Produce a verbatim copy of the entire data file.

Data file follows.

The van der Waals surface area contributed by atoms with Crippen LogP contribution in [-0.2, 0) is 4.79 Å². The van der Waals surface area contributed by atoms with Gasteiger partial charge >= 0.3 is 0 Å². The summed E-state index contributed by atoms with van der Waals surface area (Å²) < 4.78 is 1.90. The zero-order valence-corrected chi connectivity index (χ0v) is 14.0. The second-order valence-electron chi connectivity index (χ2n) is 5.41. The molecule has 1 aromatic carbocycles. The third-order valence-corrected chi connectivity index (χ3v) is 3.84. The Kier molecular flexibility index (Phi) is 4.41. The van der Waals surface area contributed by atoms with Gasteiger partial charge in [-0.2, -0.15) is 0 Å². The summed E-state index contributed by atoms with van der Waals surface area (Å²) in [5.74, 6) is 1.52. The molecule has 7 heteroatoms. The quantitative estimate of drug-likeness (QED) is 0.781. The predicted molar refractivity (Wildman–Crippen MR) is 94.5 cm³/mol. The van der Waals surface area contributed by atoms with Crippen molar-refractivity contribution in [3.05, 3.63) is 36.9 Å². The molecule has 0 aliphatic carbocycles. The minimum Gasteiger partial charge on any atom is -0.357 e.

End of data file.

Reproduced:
The van der Waals surface area contributed by atoms with Crippen LogP contribution in [-0.2, 0) is 4.79 Å². The van der Waals surface area contributed by atoms with Gasteiger partial charge >= 0.3 is 0 Å². The summed E-state index contributed by atoms with van der Waals surface area (Å²) < 4.78 is 1.90. The zero-order valence-corrected chi connectivity index (χ0v) is 14.0. The second-order valence-electron chi connectivity index (χ2n) is 5.41. The molecule has 1 aromatic carbocycles. The third-order valence-corrected chi connectivity index (χ3v) is 3.84. The Kier molecular flexibility index (Phi) is 4.41. The van der Waals surface area contributed by atoms with Gasteiger partial charge in [-0.2, -0.15) is 0 Å². The summed E-state index contributed by atoms with van der Waals surface area (Å²) in [5.74, 6) is 1.52. The molecule has 7 heteroatoms. The quantitative estimate of drug-likeness (QED) is 0.781. The predicted molar refractivity (Wildman–Crippen MR) is 94.5 cm³/mol. The van der Waals surface area contributed by atoms with Crippen molar-refractivity contribution in [3.05, 3.63) is 36.9 Å². The molecule has 0 aliphatic carbocycles. The minimum Gasteiger partial charge on any atom is -0.357 e.